LOST LIFE WHEN
THE DREDGE SANK
William Burt, of Port Dalhousie Perished
List of Survivors of Delver Fatality
From Our Own Correspondent
St. Catharines, June 16 - It is now definitely known that only one man, William Burt, of Port Dalhousie, perished when the Dominion Dredging company's big dredge, Delver, capsized and sank outside the piers at Port Dalhousie last night. Although the crew consisted of the captain and seventeen men, only thirteen were with Captain Gamble when, in tow of the tug Alice, he set out from Port Weller to escape the sea by taking shelter in Port Dalhousie harbor.
LIST OF SURVIVORS
A portion of the dredge which now lies just outside the piers in Lake Ontario is partially savable. The survivors, who were picked up by the tugs Alice and Meteor, number 13 in all and are as follows:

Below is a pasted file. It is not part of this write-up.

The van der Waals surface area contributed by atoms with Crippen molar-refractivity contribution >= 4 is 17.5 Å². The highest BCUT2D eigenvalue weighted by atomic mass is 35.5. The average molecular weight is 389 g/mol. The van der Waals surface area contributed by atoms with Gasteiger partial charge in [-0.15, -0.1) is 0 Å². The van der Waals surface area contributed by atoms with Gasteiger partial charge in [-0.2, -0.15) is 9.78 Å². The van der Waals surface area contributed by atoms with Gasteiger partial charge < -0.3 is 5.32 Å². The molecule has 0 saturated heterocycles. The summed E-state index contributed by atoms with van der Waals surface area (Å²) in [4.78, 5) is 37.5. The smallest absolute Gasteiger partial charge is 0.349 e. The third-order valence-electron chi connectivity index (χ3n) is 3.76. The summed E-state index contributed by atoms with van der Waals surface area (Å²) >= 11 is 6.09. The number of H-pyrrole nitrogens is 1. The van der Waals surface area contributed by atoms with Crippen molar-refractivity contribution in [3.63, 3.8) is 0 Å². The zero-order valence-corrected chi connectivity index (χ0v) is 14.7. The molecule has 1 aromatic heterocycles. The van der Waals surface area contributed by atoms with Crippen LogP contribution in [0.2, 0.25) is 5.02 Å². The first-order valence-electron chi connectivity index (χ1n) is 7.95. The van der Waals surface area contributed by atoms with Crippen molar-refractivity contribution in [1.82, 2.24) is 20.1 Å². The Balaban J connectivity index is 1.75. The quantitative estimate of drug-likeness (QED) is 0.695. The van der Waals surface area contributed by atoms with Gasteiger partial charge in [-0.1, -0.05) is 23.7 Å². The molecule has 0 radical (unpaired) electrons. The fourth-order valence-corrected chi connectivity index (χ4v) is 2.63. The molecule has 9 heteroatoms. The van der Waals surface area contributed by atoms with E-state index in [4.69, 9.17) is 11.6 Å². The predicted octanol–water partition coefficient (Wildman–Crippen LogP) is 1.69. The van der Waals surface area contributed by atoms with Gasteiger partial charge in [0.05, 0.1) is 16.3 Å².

Capt. Gamble, Port Dalhousie.
James McDonald, Merritton, second mate.
Frank Carey, Yarmouth, N.B., oiler.
Oliver Carver, Prince Edward Island, second cranesman.
Phil Arsensen, Prince Edward Island, first cranesman.
Wm. Hogan, Merritton, Oreman.
Charles Cameron, Toronto, cook.
Wm. Hemphill, St. Catharines, government inspector.
Joe Glovitt, Quebec, deck hand.
Lorne Tufford, St. Catharines, scowman.
Wm. Delucce, Port Dalhousie, scowman.
Louis Buck, Montreal, scowman.
Arthur W. Hitemer, Montreal, scowman.
The heavy gale which upset the Delver had subsided considerably this morning. The tug, Meteor, from which the dredge Dominion broke away when half way from Port Weller last night, went out today and found that the Dominion's condition was not serious. She will be taken off the beach when the lake becomes further calm. Captain Gamble, of the lost dredge, is suffering severely from his experiences and is not able to leave his bed. Burt, the only victim, leaves a wife and three children. The survivors are loud in their praise of the prompt actions of Captain Howe, of the tug, Alice, and Captain McGrath, of the Meteor.